• The patient should be adequately secured to the table.

  • Adequate padding is essential to prevent nerve and venous compressions.

  • The patient is placed in a supine position with a cushion placed underneath the left flank in order to obtain a moderate lateral decubitus, which will retract bowel loops toward the right part of the abdomen.

  • A rotation to the right and a caudal head tilt (Trendelenburg position) will help to retract bowel loops by means of gravity.

  • The patient’s legs will then be spread apart in a semiflexion using adjustable leg supports to allow for a double abdominal and perineal access.

  • One should control the perfect positioning of the buttocks at the distal edge of the table to allow for an easy access to the anal and perineal area.

  • The arms are padded and tucked.

  • An orogastric tube is inserted; it will be removed at the completion of the surgery.

  • A Foley catheter is inserted; it will be left in place for 24 hours.

FIG 1 • Team setup. Surgeon (1). First assistant (2). Second assistant (3). Scrub nurse (4). Anesthesiologist (5).

Team positioning

  • This procedure is performed with two assistants and a scrub technician.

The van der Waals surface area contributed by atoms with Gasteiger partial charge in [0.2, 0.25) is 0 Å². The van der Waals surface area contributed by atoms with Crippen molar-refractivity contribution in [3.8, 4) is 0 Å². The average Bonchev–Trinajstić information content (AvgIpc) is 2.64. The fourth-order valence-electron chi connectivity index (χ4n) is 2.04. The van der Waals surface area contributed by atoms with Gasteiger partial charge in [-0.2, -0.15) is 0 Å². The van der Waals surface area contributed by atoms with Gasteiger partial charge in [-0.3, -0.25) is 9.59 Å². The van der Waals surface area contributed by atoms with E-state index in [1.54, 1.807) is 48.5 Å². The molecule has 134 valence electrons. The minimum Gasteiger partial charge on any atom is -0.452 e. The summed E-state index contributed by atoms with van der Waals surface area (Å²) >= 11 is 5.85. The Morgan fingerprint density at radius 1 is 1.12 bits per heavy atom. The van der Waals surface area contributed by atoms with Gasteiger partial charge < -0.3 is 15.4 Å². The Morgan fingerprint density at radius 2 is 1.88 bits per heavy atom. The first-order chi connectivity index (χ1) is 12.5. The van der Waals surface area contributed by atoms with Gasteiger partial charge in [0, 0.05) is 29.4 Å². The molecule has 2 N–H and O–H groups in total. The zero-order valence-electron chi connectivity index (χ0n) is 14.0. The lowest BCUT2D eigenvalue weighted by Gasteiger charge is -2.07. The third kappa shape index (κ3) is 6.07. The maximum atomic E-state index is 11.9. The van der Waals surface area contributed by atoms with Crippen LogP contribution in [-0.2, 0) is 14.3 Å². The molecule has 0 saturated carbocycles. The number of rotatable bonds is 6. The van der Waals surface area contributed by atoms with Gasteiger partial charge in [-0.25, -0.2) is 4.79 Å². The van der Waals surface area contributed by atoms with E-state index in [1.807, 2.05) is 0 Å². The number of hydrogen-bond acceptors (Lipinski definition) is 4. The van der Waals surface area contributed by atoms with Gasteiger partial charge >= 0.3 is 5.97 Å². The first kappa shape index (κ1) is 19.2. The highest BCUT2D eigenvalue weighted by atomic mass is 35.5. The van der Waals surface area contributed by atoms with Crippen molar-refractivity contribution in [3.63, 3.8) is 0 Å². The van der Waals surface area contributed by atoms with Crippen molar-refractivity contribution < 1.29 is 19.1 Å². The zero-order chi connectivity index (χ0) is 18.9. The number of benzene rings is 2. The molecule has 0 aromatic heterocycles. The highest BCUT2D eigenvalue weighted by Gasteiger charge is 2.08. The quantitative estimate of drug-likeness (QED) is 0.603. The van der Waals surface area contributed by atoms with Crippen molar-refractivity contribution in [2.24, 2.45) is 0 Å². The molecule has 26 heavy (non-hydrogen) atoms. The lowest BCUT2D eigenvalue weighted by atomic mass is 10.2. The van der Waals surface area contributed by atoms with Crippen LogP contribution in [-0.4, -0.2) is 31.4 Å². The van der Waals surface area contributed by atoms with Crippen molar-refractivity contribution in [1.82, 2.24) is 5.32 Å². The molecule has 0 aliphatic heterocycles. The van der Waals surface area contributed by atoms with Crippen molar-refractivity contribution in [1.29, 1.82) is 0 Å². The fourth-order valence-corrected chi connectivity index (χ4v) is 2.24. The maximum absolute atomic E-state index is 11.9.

• During the abdominal part of the procedure (FIG 1), the surgeon stands on the right flank of the patient, his or her first assistant lateral to the patient’s right shoulder, and the second assistant in between the patient’s legs. The scrub technician is then located to the right of the surgeon lateral to lower limbs.

  • During the perineal part of the procedure, the entire team shifts toward the extremity of the table once the perineum has been exposed.

  • The monitors are placed in front of the operating team and at eye level to improve ergonomics.

Port placement

  • One 12-mm supraumbilical port (port A) is introduced first using a mini-open technique. It will be used to accommodate the camera (FIG 2).

  • Two other ports, a 5-mm port in the right flank (port B) and a 12-mm port in the right iliac fossa (port C), are used as operating ports (FIG 2).

  • The fourth port in the left flank at the level of the umbilicus is inserted through the rectus muscle (port D, 5 mm in diameter), where the colostomy will be performed (FIG 2).

  • The last port introduced in the suprapubic area (port E, 12 mm in diameter) is used for pelvic retraction and for exposure of the sigmoid colon’s root (FIG 2).

  • Port fixation in the wall should be perfect in order to prevent any risk of parietal injury and to prevent increased operative times due to a loss in abdominal pressure. One should not hesitate to fix ports to the skin.

  • Additional ports may be used in case of difficulty in exposure. In this case, a port will be positioned in the right hypochondrium (port F) to retract the ileocecal area. This is particularly useful in obese patients (FIG 2).

FIG 2 • Port placement. Optical port (A). Working ports (B,C). Retracting ports (D,E). Additional retracting port (F).

Jul 24, 2016 | Posted by in GENERAL SURGERY | Comments Off on Low Anterior Rectal Resection: Laparoscopic Technique